Friday, September 07, 2007

2 Days in Paris

I'm proud of this review, not because it's close to the best I've ever written, but because I got all the way through without mentioning Before Sunrise or Before Sunset. That may not sound like that big an accomplishment, but look at any other review or article about this film online (I'm partisan, I know, but I especially like Peter Sobczynskis interview on Hollywood Bitch-slap/eFilmCritic. You can't avoid it, even though they're very different movies.

And now I've gone and ruined it.

2 Days in Paris

* * * ½ (out of four)
Seen 26 August 2007 at Landmark Kendall Square #1 (first-run)

About eight years ago, Adam Goldberg and Julie Delpy did a pilot for an American television series, True Love, which would have been a romantic comedy about an American guy and a French girl falling in love in New York. ABC chose not to pick it up and it vanished into the limbo to which such things are consigned. It would be interesting to see it pop up as a DVD extra for 2 Days in Paris, because I strongly suspect that the contrast would be, to say the least, striking.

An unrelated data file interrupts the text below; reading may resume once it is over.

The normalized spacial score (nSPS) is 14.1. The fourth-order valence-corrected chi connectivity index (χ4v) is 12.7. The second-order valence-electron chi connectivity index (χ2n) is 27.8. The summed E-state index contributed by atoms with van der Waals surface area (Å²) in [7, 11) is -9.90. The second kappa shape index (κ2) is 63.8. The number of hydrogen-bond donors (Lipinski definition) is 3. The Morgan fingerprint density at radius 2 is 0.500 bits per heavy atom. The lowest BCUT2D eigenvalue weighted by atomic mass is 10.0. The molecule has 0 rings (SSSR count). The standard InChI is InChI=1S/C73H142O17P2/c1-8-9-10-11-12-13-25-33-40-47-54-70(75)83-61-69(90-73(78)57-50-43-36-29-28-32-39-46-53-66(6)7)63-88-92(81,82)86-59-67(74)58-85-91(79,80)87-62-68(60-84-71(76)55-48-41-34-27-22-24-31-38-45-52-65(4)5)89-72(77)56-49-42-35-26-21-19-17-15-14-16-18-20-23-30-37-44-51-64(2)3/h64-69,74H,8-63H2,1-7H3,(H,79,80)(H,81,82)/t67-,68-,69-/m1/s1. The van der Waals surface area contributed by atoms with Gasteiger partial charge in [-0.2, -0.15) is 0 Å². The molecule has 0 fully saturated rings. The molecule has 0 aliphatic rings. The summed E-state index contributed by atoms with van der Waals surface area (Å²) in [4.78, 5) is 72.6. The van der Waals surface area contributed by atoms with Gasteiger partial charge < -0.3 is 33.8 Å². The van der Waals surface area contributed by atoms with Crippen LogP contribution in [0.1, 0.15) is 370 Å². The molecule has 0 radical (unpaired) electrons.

Here, they play Jack and Marion, who have been together in New York for two years and are now reaching the end of a European vacation, stopping off to see Marion's family and friends in Paris before returning home. This is, of course, even more of a minefield than you might expect - two years is just long enough for irritations to build but that which sparked initial attraction to be taken for granted, and Jack's got his share of irritating qualities. On the flip side, it's also long enough that anything new you learn about your partner will likely be (or at least be seen as) something they tried to keep hidden - like Marion's eccentric parents and ex-boyfriends.

Ah, but this is Paris; true love must prevail, no? Well, maybe. Julie Delpy wrote, directed, edited, produced, composed the music and probably drew the stick figures that decorate the closing credits; for her and Marion, Paris is home, as opposed to some idealized city, and we all know home is not perfect. Delpy seems to take an almost perverse glee in exploding the myth of Paris: The cemetery at Pére-Lachaise is overrun with obnoxious tourists, there's fungus in the couple's bathroom, the French eat animals that Americans keep as pets, and each taxicab driver they meet is more obnoxious and racist than the last. It's still a beautiful city, Delpy just isn't going to ascribe magical romance powers to it - at least, not when they can do any good.

Full review at HBS

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